[6]Hirsch, Paul M. 1972. “Processing Fads and Fashions : An Organization-Set Analysis of Cultural Industry Systems.” The American Journal of Sociology 77 (4): 639–59.

[7]McCourt, Tom, and Eric Rothenbuhler. 1997. “SoundScan and the Consolidation of Control in the Popular Music Industry.” Media Culture & Society 19: 201–18.

[8]Available at: Accessed in Jun 22 2022.

[9]Morris, Jeremy Wade. 2020. “Music Platforms and the Optimization of Culture.” Social Media and Society 6 (3).

[10]Shoemaker, Pamela, and Tim Vos. 2009. Gatekeeping Theory. New York: Routledge.

[11]Prey, Robert. 2020. “Locating Power in Platformization: Music Streaming Playlists and Curatorial Power.” Social Media + Society 6 (2): 205630512093329.

[12]Bonini, Tiziano, and Alessandro Gandini. 2019. “‘First Week Is Editorial, Second Week Is Algorithmic’: Platform Gatekeepers and the Platformization of Music Curation.” Social Media and Society 5 (4).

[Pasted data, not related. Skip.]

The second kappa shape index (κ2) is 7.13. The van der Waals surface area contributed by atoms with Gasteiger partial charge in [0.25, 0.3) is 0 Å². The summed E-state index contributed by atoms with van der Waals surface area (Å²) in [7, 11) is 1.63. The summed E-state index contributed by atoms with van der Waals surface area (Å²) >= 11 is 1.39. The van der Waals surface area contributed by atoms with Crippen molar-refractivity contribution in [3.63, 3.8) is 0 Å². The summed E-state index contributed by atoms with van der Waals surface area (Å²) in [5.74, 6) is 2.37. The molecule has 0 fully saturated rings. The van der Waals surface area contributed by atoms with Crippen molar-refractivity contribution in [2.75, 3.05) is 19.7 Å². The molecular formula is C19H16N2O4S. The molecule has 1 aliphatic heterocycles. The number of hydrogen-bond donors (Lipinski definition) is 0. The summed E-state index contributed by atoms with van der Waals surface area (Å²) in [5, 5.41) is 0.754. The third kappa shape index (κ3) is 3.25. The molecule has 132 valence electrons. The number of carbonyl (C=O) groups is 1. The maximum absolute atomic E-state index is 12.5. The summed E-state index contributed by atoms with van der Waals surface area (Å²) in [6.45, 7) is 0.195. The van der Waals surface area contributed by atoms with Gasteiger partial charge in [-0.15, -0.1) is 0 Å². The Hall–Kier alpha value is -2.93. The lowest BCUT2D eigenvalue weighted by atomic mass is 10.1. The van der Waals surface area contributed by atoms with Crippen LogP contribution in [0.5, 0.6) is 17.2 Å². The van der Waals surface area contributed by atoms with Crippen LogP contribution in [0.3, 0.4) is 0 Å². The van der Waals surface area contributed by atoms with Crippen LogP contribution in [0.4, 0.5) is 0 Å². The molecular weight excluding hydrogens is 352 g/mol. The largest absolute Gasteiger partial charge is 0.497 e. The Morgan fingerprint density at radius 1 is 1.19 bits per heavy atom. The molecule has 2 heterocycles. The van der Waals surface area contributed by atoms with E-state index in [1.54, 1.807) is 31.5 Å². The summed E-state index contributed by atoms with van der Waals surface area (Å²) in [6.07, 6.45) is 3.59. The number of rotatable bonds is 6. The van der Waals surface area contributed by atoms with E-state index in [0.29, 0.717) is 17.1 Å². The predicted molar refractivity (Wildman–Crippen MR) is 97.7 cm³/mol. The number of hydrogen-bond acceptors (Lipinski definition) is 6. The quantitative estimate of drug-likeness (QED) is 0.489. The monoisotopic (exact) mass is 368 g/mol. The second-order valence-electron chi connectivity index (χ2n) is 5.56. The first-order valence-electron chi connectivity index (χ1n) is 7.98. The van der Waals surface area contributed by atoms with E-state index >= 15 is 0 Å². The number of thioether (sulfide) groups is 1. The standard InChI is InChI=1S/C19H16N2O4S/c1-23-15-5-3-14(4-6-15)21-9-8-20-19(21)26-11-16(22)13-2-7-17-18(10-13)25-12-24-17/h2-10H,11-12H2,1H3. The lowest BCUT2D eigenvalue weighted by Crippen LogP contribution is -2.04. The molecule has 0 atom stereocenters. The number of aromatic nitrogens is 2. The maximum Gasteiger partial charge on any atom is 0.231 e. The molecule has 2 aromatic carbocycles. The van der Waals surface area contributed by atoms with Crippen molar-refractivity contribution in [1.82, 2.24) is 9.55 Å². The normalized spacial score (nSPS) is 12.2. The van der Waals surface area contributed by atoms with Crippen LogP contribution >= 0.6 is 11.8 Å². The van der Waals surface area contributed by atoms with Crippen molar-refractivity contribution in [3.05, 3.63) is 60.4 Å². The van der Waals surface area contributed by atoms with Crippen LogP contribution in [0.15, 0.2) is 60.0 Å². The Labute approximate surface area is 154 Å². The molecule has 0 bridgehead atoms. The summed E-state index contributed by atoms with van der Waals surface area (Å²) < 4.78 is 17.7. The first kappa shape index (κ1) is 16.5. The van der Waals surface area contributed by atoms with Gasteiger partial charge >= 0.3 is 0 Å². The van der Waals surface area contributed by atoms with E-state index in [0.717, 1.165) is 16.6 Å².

[13]Gurgel, Dani. 2021. “Datacracia Na Indústria Musical: Quando Todos Somos Gatekeepers e Produzimos Música Como as Plataformas Pedem.” In ABCiber.

[14]Lemos, André. 2009. “Cibercultura Como Território Recombinante.” In A Cibercultura e Seu Espelho: Campo de Conhecimento Emergente e Nova Vivência Humana Na Era Da Imersão Interativa., edited by E TRIVINO and E CAZELOTO, 38–46. São Paulo: ABCiber; Instituto Itaú Cultural.

[15]Brevini, Benedetta, and Frank Pasquale. 2020. “Revisiting the Black Box Society by Rethinking the Political Economy of Big Data.” Big Data & Society 7 (2): 205395172093514.

Petre, Caitlin, Brooke Erin Duffy, and Emily Hund. 2019. “‘Gaming the System’: Platform Paternalism and the Politics of Algorithmic Visibility.” Social Media + Society 5 (4): 205630511987999.

Cotter, Kelley. 2019. “Playing the Visibility Game: How Digital Influencers and Algorithms Negotiate Influence on Instagram.” New Media and Society 21 (4): 895–913.

[16]O’Dair, Marcus, and Andrew Fry. 2020. “Beyond the Black Box in Music Streaming: The Impact of Recommendation Systems upon Artists.” Popular Communication 18 (1): 1–13.